Pristomyrmex wilsoni

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Pristomyrmex wilsoni
Scientific classification
Kingdom: Animalia
Phylum: Arthropoda
Class: Insecta
Order: Hymenoptera
Family: Formicidae
Subfamily: Myrmicinae
Tribe: Crematogastrini
Genus: Pristomyrmex
Species: P. wilsoni
Binomial name
Pristomyrmex wilsoni
Taylor, 1968

Pristomyrmex wilsoni casent0217914 p 1 high.jpg

Pristomyrmex wilsoni casent0217914 d 1 high.jpg

Specimen Labels

Taylor (1968) reports that this species occurs in rainforest; it has been collected at an elevation of about 915 m in little berlesates and on the surfaces of rocks and logs. “Collections were made on two overcast days but not on a third, which was brightly sunny. Strays were not seen during several hours night collecting (to about four hours after sunset) at the same locality”.

Identification

A member of the quadridens species group.

Wang (2003) - Worker. Pronotal spines and propodeal spines exceptionally long (ca. 0.66-0.88). Pristomyrmex wilsoni occurs only in North Queensland, Australia. It is a unique species in the genus that possesses both exceptionally long pronotal and propodeal spines and thus can be immediately recognized.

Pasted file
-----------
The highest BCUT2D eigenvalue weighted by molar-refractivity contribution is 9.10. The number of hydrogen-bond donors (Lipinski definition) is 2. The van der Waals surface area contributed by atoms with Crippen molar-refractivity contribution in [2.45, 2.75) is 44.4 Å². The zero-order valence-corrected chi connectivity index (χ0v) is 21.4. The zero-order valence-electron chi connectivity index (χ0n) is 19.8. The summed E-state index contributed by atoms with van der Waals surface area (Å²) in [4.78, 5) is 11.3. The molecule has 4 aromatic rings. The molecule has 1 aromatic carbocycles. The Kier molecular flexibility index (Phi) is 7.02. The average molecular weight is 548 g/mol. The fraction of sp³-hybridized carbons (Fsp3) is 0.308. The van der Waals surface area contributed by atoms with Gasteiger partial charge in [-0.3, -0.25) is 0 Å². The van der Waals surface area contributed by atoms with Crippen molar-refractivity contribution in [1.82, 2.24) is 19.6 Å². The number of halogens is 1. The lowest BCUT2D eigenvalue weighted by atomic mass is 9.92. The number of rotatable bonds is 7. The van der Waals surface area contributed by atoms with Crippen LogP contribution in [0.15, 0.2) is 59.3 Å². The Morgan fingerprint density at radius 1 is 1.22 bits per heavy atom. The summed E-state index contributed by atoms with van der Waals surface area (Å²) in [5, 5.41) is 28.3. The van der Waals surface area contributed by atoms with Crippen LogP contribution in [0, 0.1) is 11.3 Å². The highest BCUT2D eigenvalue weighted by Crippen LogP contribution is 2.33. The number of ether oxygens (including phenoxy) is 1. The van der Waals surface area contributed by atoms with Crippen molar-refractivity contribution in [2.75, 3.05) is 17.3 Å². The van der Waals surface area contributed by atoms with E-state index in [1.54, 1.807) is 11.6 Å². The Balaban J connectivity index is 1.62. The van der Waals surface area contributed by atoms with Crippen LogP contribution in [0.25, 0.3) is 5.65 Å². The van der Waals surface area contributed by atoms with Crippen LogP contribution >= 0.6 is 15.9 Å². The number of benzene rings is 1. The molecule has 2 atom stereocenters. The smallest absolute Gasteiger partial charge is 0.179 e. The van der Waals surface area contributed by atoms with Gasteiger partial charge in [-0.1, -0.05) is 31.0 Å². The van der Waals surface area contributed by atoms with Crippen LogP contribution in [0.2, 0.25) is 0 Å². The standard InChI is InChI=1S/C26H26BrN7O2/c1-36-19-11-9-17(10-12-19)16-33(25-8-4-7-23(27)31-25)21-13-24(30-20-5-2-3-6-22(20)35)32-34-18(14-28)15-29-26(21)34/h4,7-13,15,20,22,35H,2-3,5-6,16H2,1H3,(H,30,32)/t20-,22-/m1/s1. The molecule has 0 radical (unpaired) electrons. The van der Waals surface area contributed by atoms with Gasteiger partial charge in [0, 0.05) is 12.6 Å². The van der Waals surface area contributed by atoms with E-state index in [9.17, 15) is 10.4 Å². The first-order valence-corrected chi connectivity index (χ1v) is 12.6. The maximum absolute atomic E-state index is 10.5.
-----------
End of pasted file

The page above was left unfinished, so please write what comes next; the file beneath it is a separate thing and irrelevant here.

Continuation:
Keys including this Species

Distribution

Distribution based on Regional Taxon Lists

Australasian Region: Australia (type locality).

Distribution based on AntMaps

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Distribution based on AntWeb specimens

Check data from AntWeb

Biology

The biology of most Pristomyrmex species is poorly known. From Wang (2003): Most species of Pristomyrmex dwell in the rainforest, foraging as predators or scavengers. An Asian species, Pristomyrmex punctatus, however, occurs in open and disturbed habitats (e.g., bare hills, agricultural areas, and beaches). These ants prefer to nest in soil, litter, or rotten wood; in rotten parts of living trees; in dead standing trees; or around plant roots.